Friday, June 29, 2007

Bags, updates and some final thoughts before vacation

I've been wavering on buying a knitting bag for a while. Because so much of my time is spent commuting to work every morning, I feel like I need a really nice bag that can hold my yarn and the assorted random items that find their way into my purse, while still looking stylish enough that people don't look at me funny on the subway. I feel like I need to do my part to make a good impression on non-knitters on behalf of knitters everywhere. So then I got the email about Jordana Paige's new bag. I think once vacation is over I may decide that I need a treat to take the edge off being back at work, and this or the knitter's satchel just might fit the bill.

Also, I've made it to the gusset on my sock. So far so good. Now I have to deal with this whole "turn the heel" concept I've been hearing so much about. ;) Michelle from my Sit'n'Knit told a story at one of our meetups about how she learned to turn a heel. She's a professional dancer and she was on tour and had reached the point where her sock pattern instructed her to "turn the heel." She had no idea how to do this, so after a performance they had a question/answer session with the audience and once all the questions had been asked and answered, she posed a question to the audience: "Does anyone know how to turn a heel? If you know what that means then please come up to the stage." Sure enough. a whole bunch of women came up to answer her question so she ran backstage and grabbed her knitting so they could show her how it's done. I thought that was such a lovely example of how helpful knitters truly are with each other.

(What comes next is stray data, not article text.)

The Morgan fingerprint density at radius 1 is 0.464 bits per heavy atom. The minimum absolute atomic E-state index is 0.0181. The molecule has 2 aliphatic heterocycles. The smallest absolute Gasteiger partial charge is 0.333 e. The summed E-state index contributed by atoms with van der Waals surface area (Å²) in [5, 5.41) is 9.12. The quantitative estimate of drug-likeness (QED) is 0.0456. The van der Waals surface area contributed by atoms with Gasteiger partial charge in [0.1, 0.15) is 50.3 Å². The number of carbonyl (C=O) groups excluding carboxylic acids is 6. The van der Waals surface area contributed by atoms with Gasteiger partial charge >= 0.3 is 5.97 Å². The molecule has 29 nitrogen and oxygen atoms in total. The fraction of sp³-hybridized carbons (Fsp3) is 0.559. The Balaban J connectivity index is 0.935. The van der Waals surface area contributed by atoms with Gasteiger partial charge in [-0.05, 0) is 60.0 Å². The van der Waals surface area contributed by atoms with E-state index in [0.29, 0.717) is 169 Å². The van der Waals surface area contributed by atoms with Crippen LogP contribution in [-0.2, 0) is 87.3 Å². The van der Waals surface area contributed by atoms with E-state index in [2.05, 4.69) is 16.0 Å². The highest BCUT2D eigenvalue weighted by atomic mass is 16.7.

I know there's been a lot of talk in blogland recently about civility in dealing with others. But I think that while some people may make some not-so-polite posts or leave less-than-civil comments on blogs, part of revealing your thoughts or reading the thoughts of others in such a public format means that you're not always going to like what you read. But, if you are happy with the work that you do, the criticisms should not get you down. I'm reminded (having just re-read The Goblet of Fire) of Dumbledore saying to Hagrid that if you're holding out for universal popularity, you'll be waiting a very long time. I think focusing on the positive comments means so much more than criticisms that are not constructive or are just plain mean-spirited. So on that unbelievably downer note, I'm off for some fun in the sun!